18. Medium Aspecificity/Autopoietic Form 117 Irene V. Small
  19. Specificity 126 Richard Shiff
  20. 5 ART AND TECHNOLOGY
  21. Test Sites: Fabrication 139 Michelle Kuo
  22. Inhabiting the Technosphere: Art and Technology Beyond Technical Invention 149 Ina Blom
  23. Conceptual Art 2.0 159 David Joselit
  24. 6 BIENNIALS
  25. In Defense of Biennials 171 Massimiliano Gioni
  26. Curating in Heterogeneous Worlds 178 Geeta Kapur
  27. Biennial Culture and the Aesthetics of Experience 192 Caroline A. Jones
  28. 7 PARTICIPATION
  29. Participation 204 Liam Gillick and Maria Lind
  30. The Ripple Effect: “Participation” as an Expanded Field 214 Johanna Burton
  31. Publicity and Complicity in Contemporary Art 224 Sofía Hernández Chong Cuy
  32. 8 ACTIVISM
  33. Activism 234 Andrea Giunta
  34. Knit Dissent 245 Julia Bryan-Wilson
  35. Light from a Distant Star: A Meditation on Art, Agency, and Politics 254 Raqs Media Collective
  36. 9 AGENCY
  37. Participation in Art: 10 Theses 267 Juliane Rebentisch
  38. Fusions of Powers: Four Models of Agency in the Field of Contemporary Art, Ranked Unapologetically in Order of Preference 277 Tirdad Zolghadr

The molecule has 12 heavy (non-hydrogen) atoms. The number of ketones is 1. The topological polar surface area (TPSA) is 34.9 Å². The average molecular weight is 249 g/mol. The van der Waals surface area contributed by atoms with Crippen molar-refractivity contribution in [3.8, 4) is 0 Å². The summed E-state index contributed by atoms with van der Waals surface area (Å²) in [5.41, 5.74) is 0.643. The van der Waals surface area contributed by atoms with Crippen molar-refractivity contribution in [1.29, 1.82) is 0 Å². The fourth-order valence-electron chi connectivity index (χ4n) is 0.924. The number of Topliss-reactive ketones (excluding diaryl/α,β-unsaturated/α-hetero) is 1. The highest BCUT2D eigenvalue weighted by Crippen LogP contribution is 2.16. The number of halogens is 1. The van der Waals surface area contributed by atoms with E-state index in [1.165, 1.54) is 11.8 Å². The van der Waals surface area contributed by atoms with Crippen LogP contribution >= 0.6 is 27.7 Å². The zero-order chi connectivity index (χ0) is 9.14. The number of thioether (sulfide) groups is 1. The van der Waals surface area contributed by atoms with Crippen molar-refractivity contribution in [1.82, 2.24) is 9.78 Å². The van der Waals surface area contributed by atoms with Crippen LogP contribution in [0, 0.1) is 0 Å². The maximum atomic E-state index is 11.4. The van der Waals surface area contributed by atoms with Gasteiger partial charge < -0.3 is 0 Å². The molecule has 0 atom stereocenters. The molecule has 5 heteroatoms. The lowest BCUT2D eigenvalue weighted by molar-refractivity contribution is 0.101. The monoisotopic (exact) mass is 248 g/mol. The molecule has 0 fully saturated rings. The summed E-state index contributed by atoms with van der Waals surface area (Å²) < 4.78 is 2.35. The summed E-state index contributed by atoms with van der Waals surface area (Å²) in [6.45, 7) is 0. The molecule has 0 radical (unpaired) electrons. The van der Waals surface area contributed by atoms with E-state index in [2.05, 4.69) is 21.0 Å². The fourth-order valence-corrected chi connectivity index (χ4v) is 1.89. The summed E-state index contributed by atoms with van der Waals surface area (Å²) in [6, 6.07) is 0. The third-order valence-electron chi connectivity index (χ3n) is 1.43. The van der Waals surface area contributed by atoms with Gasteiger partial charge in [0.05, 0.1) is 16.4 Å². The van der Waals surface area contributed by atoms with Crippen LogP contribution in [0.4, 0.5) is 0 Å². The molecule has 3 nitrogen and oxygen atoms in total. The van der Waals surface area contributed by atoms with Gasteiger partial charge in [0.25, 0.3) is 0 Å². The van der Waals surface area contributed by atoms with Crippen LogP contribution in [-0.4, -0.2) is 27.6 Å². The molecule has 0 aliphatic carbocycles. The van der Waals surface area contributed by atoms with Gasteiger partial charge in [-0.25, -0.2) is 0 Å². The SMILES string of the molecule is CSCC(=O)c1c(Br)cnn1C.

39. Life Full of Holes: Contemporary Art and Bare Life 287 T. J. Demos
  40. 10 THE RISE OF FUNDAMENTALISM
  41. Monotheism à la Mode 300 Sven Lütticken
  42. Freedom’s Just Another Word 311 Terri Weissman
  43. On the Frontline: The Politics of Terrorism in Contemporary Pakistani Art 322 Atteqa Ali
  44. 11 JUDGMENT
  45. Judgment’s Troubled Objects 333 João Ribas
  46. A Producer’s Journal, or Judgment A Go-Go 346 Frank Smigiel
  47. After Criticism 357 Lane Relyea
  48. 12 MARKETS
  49. Globalization and Commercialization of the Art Market 369 Olav Velthuis
  50. Three Perspectives on the Market 379 Mihai Pop, Sylvia Kouvali, and Andrea Rosen
  51. Untitled 388 Ayreen Anastas and Rene Gabri
  52. 13 ART SCHOOLS AND THE ACADEMY
  53. Lifelong Learning 408 Katy Siegel
  54. Art without Institutions 420 Anton Vidokle
  55. Will the Academy Become a Monster? 429 Pi Li
  56. 14 SCHOLARSHIP
  57. Our Literal Speed
  58. Our Literal Speed Globalization, Art History, and the Specter of Difference 447 Chika Okeke-Agulu
  59. The Academic Condition of Contemporary Art 457 Carrie Lambert-Beatty
  60. Index

Author note

Alexander Dumbadze is assistant professor of contemporary art at George Washington University. He is president of the Society of Contemporary Art Historians and a cofounder of the Contemporary Art Think Tank. He has written essays for a number of international exhibition catalogues, and is a recipient of the Creative Capital| Warhol Foundation Arts Writers Grant.  His book Bas Jan Ader: Death is Elsewhere is forthcoming in 2013.